Flat Stanley met important people in high places. Who are some of them?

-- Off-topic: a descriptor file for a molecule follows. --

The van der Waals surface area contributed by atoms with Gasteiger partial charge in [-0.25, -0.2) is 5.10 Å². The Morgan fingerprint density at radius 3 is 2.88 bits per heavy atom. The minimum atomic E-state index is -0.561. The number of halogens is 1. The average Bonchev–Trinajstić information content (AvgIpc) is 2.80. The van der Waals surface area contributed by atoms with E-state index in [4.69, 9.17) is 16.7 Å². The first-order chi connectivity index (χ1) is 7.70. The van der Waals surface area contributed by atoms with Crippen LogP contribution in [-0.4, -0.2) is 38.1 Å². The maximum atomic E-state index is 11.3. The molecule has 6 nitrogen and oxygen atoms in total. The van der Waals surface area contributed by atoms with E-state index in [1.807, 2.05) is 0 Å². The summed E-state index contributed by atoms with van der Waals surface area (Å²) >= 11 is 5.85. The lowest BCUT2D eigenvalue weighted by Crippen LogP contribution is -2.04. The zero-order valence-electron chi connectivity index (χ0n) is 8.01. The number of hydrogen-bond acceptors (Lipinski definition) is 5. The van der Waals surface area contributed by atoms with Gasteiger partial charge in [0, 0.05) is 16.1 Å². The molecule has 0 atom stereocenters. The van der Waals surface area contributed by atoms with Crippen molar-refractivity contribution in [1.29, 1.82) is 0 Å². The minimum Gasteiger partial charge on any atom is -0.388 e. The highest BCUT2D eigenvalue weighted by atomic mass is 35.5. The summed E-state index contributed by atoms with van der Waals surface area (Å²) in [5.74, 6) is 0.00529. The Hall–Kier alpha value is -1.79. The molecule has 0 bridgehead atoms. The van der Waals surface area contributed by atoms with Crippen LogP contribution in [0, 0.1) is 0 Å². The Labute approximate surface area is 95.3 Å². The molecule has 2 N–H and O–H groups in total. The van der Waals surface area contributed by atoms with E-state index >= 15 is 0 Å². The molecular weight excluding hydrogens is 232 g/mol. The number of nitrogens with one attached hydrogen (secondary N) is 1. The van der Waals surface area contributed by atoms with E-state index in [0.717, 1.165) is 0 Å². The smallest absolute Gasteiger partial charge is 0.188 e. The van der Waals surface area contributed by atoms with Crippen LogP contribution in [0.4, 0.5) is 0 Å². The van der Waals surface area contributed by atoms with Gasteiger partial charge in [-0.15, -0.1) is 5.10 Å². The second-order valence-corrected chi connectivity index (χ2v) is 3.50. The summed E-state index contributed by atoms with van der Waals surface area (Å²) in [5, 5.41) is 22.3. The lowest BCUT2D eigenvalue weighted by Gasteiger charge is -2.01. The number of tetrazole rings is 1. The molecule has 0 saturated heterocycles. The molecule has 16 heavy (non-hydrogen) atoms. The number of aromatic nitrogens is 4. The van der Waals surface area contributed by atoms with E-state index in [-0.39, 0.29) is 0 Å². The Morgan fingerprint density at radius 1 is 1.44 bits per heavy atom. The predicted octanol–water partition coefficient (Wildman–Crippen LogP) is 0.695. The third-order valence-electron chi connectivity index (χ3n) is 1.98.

I enjoyed making contact with Jeff Brown. We became friends and he visited me and my family here in London, Ontario, and we stayed with his family in Connecticut. We remained friends until his death in 2003. But the little flat guy continued to make interesting friends in high places. Clint Eastwood took his daughter's Flat Stanley to the Academy Awards when he won the Oscar for Million Dollar Baby. Governor Arnold Schwarzenegger took his son's Flat Stanley to work and appeared on late night talk shows with it. There have been many visits to the White House and Flat Stanley has been photographed with Carter, Clinton, Bush I and II and Obama as well as numerous governors and mayors. Scientists have taken the little flat guy to Antarctica to study penguins and to labs to conduct research and there have been several trips to space. Then there are the TV stars and movie actors. A reporter from In Style Magazine once told me that new celebrities didn't feel they'd quite "made it" until they'd been asked to host a Flat Stanley! One Flat Stanley that I treasure the most is one I sent to Pete Seeger, one of my idols, and "old Pete" returned it and had written on the back of it, "Kids, if YOU keep your sense of humor and reach out to other kids in ALL the world, and get them to reach out to you in their own way, there may be a human race here in another 100 years!" But the main support remains students in schools who are developing literacy skills and building community through Flat Stanley exchanges and I am overwhelmed at the interest in my Flat Stanley Project.